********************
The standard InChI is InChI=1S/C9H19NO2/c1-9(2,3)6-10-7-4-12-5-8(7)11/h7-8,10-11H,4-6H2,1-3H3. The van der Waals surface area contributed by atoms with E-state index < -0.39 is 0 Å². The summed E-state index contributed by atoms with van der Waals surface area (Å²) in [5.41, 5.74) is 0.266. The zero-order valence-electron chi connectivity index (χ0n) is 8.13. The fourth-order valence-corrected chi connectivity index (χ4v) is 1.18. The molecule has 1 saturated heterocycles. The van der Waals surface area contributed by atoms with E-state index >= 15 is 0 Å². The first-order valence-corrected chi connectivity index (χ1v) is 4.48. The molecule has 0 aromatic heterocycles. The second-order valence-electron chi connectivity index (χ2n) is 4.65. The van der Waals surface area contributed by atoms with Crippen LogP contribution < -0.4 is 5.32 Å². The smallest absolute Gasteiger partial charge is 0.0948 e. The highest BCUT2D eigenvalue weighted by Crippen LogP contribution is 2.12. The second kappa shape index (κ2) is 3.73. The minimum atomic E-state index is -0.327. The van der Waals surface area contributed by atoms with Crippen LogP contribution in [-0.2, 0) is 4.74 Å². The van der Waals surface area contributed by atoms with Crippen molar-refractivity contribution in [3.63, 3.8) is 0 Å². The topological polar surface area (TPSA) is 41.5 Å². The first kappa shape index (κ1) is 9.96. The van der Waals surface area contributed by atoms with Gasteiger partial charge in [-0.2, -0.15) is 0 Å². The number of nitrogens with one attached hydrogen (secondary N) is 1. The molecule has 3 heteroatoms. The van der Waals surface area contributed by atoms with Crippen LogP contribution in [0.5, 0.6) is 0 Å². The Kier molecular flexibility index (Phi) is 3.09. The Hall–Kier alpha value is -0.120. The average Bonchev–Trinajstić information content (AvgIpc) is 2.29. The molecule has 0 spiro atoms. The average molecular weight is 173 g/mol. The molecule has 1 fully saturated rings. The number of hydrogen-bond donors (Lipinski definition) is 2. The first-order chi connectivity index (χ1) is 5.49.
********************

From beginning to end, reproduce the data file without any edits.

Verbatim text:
The standard InChI is InChI=1S/C9H19NO2/c1-9(2,3)6-10-7-4-12-5-8(7)11/h7-8,10-11H,4-6H2,1-3H3. The van der Waals surface area contributed by atoms with E-state index < -0.39 is 0 Å². The summed E-state index contributed by atoms with van der Waals surface area (Å²) in [5.41, 5.74) is 0.266. The zero-order valence-electron chi connectivity index (χ0n) is 8.13. The fourth-order valence-corrected chi connectivity index (χ4v) is 1.18. The molecule has 1 saturated heterocycles. The van der Waals surface area contributed by atoms with E-state index >= 15 is 0 Å². The first-order valence-corrected chi connectivity index (χ1v) is 4.48. The molecule has 0 aromatic heterocycles. The second-order valence-electron chi connectivity index (χ2n) is 4.65. The van der Waals surface area contributed by atoms with Crippen LogP contribution < -0.4 is 5.32 Å². The smallest absolute Gasteiger partial charge is 0.0948 e. The highest BCUT2D eigenvalue weighted by Crippen LogP contribution is 2.12. The second kappa shape index (κ2) is 3.73. The minimum atomic E-state index is -0.327. The van der Waals surface area contributed by atoms with Crippen LogP contribution in [-0.2, 0) is 4.74 Å². The van der Waals surface area contributed by atoms with Crippen molar-refractivity contribution in [3.63, 3.8) is 0 Å². The topological polar surface area (TPSA) is 41.5 Å². The first kappa shape index (κ1) is 9.96. The van der Waals surface area contributed by atoms with Gasteiger partial charge in [-0.2, -0.15) is 0 Å². The number of nitrogens with one attached hydrogen (secondary N) is 1. The molecule has 3 heteroatoms. The van der Waals surface area contributed by atoms with Crippen LogP contribution in [0.5, 0.6) is 0 Å². The Kier molecular flexibility index (Phi) is 3.09. The Hall–Kier alpha value is -0.120. The average Bonchev–Trinajstić information content (AvgIpc) is 2.29. The molecule has 0 spiro atoms. The average molecular weight is 173 g/mol. The molecule has 1 fully saturated rings. The number of hydrogen-bond donors (Lipinski definition) is 2. The first-order chi connectivity index (χ1) is 5.49.